Adrian Tregoning enjoying the Fluid Spice. Last two photos by Niell Taylor. Derde_Steen_G_Earth

Diaz Beach - 34°21'17.68"S 18°28'55.30"E

Also spelt Dias. Near Cape Point, in the reserve. It has a very long walk down and there are an enormous amount of stairs to enjoy, so bring proper shoes to hike in. A single, very powerful wave breaking on the sand. Big and hollow – for the advanced to expert kayaker only. Popular with bodyboarders. Works on many different wind directions. It is definitely a beautiful spot to surf, bring your girlfriend with for brownie points, although she may not like the walk.

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Diaz on a monster day.  Diaz_Beach_G_Earth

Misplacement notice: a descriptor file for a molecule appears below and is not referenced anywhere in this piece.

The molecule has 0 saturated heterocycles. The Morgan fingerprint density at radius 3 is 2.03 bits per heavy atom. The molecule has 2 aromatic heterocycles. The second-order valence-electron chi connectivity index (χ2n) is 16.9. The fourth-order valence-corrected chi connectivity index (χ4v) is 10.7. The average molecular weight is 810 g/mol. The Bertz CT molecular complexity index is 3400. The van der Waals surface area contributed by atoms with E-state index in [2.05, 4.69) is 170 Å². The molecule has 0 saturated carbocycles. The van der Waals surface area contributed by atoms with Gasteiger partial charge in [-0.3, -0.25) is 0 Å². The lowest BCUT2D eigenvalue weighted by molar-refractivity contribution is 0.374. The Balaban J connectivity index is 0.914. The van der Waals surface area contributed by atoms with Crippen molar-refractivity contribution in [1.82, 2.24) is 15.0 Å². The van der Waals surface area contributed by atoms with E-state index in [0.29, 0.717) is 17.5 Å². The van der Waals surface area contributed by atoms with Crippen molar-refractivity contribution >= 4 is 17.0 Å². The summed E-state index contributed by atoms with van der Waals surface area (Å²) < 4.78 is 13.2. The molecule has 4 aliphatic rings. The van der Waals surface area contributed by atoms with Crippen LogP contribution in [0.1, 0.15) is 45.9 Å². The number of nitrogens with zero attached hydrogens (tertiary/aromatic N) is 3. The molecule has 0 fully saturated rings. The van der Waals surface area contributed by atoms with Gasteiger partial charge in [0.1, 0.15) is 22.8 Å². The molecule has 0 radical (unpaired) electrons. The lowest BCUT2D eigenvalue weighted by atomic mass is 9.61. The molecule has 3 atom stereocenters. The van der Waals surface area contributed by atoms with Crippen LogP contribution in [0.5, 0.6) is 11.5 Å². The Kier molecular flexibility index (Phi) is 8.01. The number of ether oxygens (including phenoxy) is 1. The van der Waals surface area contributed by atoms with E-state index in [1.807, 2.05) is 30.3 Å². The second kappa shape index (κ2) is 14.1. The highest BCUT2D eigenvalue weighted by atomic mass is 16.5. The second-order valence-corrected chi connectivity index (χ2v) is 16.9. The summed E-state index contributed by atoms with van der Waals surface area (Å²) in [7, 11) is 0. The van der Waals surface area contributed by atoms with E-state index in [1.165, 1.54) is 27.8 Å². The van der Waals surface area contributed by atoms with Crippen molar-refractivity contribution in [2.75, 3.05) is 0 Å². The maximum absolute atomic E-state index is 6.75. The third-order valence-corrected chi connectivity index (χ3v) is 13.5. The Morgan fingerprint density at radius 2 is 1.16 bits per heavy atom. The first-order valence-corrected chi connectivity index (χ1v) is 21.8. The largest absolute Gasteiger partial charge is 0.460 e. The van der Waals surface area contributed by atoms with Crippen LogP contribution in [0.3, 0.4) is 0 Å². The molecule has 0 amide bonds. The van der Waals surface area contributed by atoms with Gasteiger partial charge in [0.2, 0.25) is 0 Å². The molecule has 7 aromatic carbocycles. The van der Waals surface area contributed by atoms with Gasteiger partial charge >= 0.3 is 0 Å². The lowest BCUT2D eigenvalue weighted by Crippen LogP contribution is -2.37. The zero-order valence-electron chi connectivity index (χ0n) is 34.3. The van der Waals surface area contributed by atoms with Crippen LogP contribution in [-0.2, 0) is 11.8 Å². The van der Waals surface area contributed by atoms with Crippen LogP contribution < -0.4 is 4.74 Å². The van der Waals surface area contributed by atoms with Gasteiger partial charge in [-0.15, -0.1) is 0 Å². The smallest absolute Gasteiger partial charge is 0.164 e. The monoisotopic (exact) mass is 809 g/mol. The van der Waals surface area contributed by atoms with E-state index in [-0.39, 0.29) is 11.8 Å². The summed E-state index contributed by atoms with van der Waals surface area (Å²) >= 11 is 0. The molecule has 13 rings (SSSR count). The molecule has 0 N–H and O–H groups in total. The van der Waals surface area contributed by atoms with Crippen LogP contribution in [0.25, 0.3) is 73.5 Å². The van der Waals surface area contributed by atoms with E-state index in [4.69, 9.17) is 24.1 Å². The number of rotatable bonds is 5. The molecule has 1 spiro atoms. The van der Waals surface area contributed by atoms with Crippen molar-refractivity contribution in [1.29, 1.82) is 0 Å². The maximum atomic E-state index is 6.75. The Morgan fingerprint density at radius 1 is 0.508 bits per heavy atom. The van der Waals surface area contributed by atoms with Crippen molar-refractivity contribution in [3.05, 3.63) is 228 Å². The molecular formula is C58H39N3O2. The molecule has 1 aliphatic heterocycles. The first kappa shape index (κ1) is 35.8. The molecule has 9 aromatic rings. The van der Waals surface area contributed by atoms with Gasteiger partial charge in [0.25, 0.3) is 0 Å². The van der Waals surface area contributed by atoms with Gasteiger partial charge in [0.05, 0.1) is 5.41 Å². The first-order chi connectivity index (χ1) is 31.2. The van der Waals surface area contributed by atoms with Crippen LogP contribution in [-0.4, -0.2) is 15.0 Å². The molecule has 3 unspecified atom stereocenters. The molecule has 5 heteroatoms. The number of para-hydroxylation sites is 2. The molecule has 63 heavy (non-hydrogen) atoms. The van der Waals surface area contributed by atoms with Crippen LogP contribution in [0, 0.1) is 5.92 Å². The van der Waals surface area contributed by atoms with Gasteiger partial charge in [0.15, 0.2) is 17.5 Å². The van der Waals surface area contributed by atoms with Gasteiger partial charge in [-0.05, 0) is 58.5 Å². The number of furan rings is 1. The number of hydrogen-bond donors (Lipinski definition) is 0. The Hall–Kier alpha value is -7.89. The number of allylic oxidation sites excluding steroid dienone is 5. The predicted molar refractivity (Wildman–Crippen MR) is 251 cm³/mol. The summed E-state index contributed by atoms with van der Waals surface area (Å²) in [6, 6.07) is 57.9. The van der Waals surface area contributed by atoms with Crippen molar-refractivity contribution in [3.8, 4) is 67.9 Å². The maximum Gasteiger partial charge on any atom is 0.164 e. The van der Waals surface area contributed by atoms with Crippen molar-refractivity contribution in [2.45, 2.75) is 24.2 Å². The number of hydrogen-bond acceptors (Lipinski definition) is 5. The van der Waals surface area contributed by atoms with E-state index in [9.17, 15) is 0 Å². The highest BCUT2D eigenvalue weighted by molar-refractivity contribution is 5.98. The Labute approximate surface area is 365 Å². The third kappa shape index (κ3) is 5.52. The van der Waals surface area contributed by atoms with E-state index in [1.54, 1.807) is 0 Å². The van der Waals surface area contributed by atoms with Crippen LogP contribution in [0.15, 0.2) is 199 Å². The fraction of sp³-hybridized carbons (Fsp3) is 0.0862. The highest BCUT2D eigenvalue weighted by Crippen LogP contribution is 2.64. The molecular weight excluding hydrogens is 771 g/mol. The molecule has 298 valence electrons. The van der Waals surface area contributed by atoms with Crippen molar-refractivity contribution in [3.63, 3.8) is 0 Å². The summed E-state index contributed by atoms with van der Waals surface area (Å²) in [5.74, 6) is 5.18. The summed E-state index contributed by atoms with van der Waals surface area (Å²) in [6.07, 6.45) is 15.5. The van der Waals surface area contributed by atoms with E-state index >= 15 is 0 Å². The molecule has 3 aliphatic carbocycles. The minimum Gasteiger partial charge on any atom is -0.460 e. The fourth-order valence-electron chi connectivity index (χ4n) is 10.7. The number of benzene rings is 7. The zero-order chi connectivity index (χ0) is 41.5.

Dungeons - 34° 3'50.54"S  18°19'59.95"E

Ok, so it’s never been properly kayaked. Only with a homemade sit on top kayak by the crazy Frenchman Oli Feuillette on a ‘small’ day, which is still a very notable achievement! This is the venue for the Red Bull Big Wave Africa – need I say more? It breaks on rocks and it bloody insane. I believe Peter Lambert has ridden it on a bodyboard, I’m not sure if anyone else has. If you feel the need to make a name for yourself, do it here. Works when the swell gets big. Watch out for the sharks too. You need a boat to get here, and probably a jetski to recover your potential corpse. Boats all launch from Hout Bay, see below.

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Photo by Peter Lambert.  Dungeons-50 copy

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Photo by Peter Lambert. Dungeons_G_EarthDungeons of the bottom of this screenshot. Hout Bay harbour on the top right.